WELSH National Opera’s made a triumphant debut at the Octagon Theatre in Yeovil, with their witty, up-to-the-minute adaptation of Donizetti’s Don Pasquale.
Most of the eager audience was delighted by the lively and colourful show, with its on-stage band (doubling at moments as a chorus of sorts) and its very Welsh approach to the story of an old man who tries to thwart the ambitions of his nephew-and-heir Ernesto by marrying a young girl and getting himself a child.
Here the old boy in question runs a street food van, selling kebabs, sausages and burgers. And his nephew, dreaming of pop stardom, has fallen for a penniless vegan, Norina. When Ernesto’s mate Malatesta discovers Pasquale’s plans, he devises a much cunninger one. He will invent a sister (to be impersonated by Norina) and mock up a wedding for her and Pasquale.
Director Daisy Evans has created a terrific libretto, working alongside Stephen Higgins, who leads the orchestra from the keyboards through his “new” score. All the important Donizetti references are made, as the comic opera is brought right up to date and into Barry Island vernacular.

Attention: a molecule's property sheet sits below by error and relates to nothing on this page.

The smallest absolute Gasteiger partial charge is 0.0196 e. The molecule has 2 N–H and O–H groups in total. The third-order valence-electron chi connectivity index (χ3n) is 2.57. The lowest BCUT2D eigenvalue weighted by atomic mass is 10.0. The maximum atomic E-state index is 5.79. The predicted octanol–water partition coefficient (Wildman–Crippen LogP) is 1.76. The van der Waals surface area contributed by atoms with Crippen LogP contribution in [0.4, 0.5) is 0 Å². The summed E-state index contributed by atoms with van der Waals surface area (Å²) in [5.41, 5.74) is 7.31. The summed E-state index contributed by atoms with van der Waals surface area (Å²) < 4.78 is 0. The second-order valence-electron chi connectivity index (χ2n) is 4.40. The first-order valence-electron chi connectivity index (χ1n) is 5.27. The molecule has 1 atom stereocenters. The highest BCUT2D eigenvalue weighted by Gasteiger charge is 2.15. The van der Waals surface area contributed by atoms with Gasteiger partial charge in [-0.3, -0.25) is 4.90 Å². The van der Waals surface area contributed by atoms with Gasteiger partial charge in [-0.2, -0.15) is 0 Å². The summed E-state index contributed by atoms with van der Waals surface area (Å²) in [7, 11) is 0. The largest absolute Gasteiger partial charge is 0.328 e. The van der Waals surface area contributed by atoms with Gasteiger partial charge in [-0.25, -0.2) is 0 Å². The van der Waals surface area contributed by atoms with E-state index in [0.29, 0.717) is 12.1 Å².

I did hear one member of the Yeovil audience saying “Yes, it’s all very well, but WHY?”, but he was drowned out by the roar of approval. The production is fully thought through, huge fun and brilliantly performed by the small touring cast. If you are looking for a way to ensure the continuation of the art form, there can’t be a better way to introduce young audiences into the drama and delight of live opera.
Andrew Shore is a properly ridiculous Pasquale, with Nico Darmanin as the star-struck Ernesto and Harriet Eyley as a feisty Norina. It’s hard for Quirijn de Lang not to steal the scene as the Frank’n’Furter inspired Malatesta, adding essential “gender fluidity” to this already diverse production.
The inventive set, designed by Loren Elstein, transfers the Italian night to one on the Welsh coast, all colourfully lit by Jake Wiltshire.
Let’s hope WNO will be back at the Octagon next year, and that this Don Pasquale is revived, so that many more can enjoy its delights.